Have you ever been disillusioned? Rhetorical question? Of course. We all have been disillusioned. There is a taste of it for me every day that I bike, swim, or run in an attempt to turn a 54 year old body into that of a triathlete. Should have thought of that on the third trip to the soft-serve ice cream machine at Jason's Deli. I go to the website for the race and look at last year's results. Look at the times for people in my age group! I know I can beat those times! And I envision it happening--me emerging from the water like James Bond with washboard abs, jumping on my aluminum steed to dash off, returning to dismount like Roy Rogers to continue in a full run to the finish line. Sure I can do that! Then I go out for a ride. Man, it's hot. And how can all the roads be uphill? Why won't this thing shift gears correctly? The runs are similar except my mind knows that my body once ran 10K's in sub-seven minute miles so something seems wrong now. But the biking and running are shining success stories compared to the swim training. Mostly I avoid the swimming because 1) I know I am not good at it and 2) I am afraid. There it is. I am afraid of the water. Yes, I have kayaked rivers and rafted mighty rivers. Yes, I have survived a few triathlons. Yes, I love to swim--if by that you mean splashing around in a pool with family and friends. But when I dive into my friend's pond to train for the race, I will have the same feelings I have at the lake during the race. Not so much a vision of James Bond finishing strong as of an old guy's body floating face down. I am not likely to drown because I am not likely to push myself anywhere near my physical potential in the water. I am, however, very likely to embarrass myself.
Here is why I bring it up; while reading Oswald Chambers' book "My Utmost for His Highest" this morning I found this thought "The refusal to be disillusioned is the cause of much of the suffering in human life." What? That seems backwards--so unamerican. On the surface, being disillusioned seems to be a bad thing. If you take the word literally, however, it means not believing an illusion (or delusion). Some of you read the first paragraph and immediately began thinking of things you could say to encourage a would-be athlete. And that is good as long as the TRUTH is told. We so often withhold the truth from people so they will feel better. In so doing, we perpetuate the illusion. They are not disillusioned...yet.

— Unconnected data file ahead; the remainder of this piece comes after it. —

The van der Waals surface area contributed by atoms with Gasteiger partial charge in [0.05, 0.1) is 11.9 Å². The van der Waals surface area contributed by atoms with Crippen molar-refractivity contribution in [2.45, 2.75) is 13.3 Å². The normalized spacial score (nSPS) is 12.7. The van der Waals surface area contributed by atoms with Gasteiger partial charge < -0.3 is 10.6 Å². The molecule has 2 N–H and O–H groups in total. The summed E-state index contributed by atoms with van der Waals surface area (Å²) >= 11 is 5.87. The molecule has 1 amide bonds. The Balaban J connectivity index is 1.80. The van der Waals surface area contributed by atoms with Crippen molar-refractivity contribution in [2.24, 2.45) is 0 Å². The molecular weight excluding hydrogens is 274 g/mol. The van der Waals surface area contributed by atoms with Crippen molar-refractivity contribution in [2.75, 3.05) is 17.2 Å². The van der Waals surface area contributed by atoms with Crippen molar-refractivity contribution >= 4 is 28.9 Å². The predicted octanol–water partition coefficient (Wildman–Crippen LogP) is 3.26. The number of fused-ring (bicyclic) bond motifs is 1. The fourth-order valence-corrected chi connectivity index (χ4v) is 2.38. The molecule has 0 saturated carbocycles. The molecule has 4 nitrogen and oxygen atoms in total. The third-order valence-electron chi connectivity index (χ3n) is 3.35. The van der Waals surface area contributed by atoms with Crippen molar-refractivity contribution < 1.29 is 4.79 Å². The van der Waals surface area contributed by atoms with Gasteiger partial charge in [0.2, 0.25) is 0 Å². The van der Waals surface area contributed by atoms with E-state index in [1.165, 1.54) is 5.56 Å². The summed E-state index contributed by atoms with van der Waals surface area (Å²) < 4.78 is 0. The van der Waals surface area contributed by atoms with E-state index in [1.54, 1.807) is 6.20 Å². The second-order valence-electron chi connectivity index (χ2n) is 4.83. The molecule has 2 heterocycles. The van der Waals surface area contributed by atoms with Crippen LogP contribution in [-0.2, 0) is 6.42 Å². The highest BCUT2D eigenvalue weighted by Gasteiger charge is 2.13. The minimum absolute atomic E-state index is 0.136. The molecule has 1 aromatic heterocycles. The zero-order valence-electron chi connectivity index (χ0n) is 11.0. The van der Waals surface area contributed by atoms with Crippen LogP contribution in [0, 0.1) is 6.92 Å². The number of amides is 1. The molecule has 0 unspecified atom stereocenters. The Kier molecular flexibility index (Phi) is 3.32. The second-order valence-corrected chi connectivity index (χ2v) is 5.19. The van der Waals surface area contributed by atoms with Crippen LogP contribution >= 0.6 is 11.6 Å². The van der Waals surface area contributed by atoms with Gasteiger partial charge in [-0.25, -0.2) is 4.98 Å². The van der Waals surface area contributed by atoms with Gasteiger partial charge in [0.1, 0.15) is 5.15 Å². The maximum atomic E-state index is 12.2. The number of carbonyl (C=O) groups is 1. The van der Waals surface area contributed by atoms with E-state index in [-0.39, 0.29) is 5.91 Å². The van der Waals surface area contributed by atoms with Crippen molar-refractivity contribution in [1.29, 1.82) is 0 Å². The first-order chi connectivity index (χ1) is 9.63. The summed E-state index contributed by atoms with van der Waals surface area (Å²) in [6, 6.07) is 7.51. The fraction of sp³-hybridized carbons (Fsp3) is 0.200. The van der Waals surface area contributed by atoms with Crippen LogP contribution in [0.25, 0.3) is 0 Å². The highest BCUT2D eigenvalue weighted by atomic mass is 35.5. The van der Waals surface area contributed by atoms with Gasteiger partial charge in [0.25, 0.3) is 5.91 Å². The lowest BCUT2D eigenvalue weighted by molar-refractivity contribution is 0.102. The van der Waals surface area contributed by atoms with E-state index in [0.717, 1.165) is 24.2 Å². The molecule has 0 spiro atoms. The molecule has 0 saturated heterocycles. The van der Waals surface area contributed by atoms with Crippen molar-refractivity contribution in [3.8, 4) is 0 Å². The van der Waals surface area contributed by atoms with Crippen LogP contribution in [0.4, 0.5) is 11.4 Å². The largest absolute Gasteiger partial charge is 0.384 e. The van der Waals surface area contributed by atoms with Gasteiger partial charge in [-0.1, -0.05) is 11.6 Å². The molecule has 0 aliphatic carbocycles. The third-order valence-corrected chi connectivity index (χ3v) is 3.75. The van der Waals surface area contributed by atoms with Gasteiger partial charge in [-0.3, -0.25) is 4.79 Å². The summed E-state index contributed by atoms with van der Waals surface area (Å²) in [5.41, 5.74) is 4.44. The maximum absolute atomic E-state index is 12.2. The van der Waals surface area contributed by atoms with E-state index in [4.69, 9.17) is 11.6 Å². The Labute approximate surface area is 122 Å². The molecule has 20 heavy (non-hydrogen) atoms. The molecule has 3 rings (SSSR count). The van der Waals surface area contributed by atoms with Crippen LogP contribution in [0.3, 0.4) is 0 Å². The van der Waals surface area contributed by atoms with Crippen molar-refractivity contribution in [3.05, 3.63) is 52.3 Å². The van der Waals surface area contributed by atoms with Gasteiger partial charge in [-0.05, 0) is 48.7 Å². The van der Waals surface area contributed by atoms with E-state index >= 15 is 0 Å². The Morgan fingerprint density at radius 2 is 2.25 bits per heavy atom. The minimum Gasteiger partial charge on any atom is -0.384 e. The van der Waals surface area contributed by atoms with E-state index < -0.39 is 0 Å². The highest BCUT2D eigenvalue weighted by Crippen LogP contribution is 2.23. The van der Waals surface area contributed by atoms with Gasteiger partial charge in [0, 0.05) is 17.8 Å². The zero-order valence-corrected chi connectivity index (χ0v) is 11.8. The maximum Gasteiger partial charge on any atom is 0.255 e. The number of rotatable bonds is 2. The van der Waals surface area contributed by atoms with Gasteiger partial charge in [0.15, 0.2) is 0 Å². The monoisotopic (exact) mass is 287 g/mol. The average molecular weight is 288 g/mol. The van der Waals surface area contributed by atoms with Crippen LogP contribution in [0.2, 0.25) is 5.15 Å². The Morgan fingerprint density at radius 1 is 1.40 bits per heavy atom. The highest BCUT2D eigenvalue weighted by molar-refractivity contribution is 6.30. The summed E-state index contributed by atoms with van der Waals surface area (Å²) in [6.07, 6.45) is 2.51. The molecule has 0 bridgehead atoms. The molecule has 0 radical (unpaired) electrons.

The reality is that it is fine if my muscles hurt, the equipment is less than perfect, even if I have fears. Reality is not James Bond or Roy Rogers or six-pack abs without sacrifice. Those are illusions. The sad thing is that so many have fairy tale illusions about sports, marriage, finances, and life and when reality differs, they just give up. I found a Flair button on Facebook that reads "You don't have to win, you just have to TRI!" At the top of the button is a swimmer, cyclist, and runner. I love that message. It is not an illusion. Some call those who just survive a triathlon rather than compete "Triathloids". That was me last year. This year I have made some effort, though not enough, to get better, stronger, faster. In my mind that makes me a triathlete. If facing the truth about my athletic possibilities enables me to overcome the illusions and succeed, maybe it is possible in other areas of life as well. What do you think?